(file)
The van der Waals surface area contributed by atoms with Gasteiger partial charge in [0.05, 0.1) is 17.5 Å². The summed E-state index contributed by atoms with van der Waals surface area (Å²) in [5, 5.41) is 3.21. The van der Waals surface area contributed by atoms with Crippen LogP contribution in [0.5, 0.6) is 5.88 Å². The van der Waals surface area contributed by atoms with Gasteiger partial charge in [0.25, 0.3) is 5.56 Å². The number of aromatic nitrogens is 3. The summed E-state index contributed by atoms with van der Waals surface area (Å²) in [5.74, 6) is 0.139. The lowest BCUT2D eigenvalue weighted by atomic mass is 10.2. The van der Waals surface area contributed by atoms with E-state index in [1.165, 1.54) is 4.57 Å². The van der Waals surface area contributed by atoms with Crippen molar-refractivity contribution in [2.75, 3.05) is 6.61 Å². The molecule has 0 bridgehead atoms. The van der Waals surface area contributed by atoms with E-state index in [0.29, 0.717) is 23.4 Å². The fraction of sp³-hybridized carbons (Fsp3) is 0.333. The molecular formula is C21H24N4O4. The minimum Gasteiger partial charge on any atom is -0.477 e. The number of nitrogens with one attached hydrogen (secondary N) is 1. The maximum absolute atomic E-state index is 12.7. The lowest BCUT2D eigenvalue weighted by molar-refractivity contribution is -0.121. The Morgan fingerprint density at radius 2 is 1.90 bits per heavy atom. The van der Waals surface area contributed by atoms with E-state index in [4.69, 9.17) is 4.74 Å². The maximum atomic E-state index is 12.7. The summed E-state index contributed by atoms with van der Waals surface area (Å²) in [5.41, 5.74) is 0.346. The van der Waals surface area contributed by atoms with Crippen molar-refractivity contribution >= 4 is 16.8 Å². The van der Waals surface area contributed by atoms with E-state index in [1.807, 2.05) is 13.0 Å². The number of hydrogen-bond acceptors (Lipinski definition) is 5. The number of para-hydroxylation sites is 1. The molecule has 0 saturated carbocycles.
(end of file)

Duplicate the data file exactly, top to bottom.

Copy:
The van der Waals surface area contributed by atoms with Gasteiger partial charge in [0.05, 0.1) is 17.5 Å². The summed E-state index contributed by atoms with van der Waals surface area (Å²) in [5, 5.41) is 3.21. The van der Waals surface area contributed by atoms with Crippen LogP contribution in [0.5, 0.6) is 5.88 Å². The van der Waals surface area contributed by atoms with Gasteiger partial charge in [0.25, 0.3) is 5.56 Å². The number of aromatic nitrogens is 3. The summed E-state index contributed by atoms with van der Waals surface area (Å²) in [5.74, 6) is 0.139. The lowest BCUT2D eigenvalue weighted by atomic mass is 10.2. The van der Waals surface area contributed by atoms with E-state index in [1.165, 1.54) is 4.57 Å². The van der Waals surface area contributed by atoms with Crippen molar-refractivity contribution in [2.75, 3.05) is 6.61 Å². The molecule has 0 bridgehead atoms. The van der Waals surface area contributed by atoms with E-state index in [0.29, 0.717) is 23.4 Å². The fraction of sp³-hybridized carbons (Fsp3) is 0.333. The molecular formula is C21H24N4O4. The minimum Gasteiger partial charge on any atom is -0.477 e. The number of nitrogens with one attached hydrogen (secondary N) is 1. The maximum absolute atomic E-state index is 12.7. The lowest BCUT2D eigenvalue weighted by molar-refractivity contribution is -0.121. The Morgan fingerprint density at radius 2 is 1.90 bits per heavy atom. The van der Waals surface area contributed by atoms with E-state index in [4.69, 9.17) is 4.74 Å². The maximum atomic E-state index is 12.7. The summed E-state index contributed by atoms with van der Waals surface area (Å²) in [5.41, 5.74) is 0.346. The van der Waals surface area contributed by atoms with Crippen molar-refractivity contribution >= 4 is 16.8 Å². The van der Waals surface area contributed by atoms with E-state index in [1.807, 2.05) is 13.0 Å². The number of hydrogen-bond acceptors (Lipinski definition) is 5. The number of para-hydroxylation sites is 1. The molecule has 0 saturated carbocycles.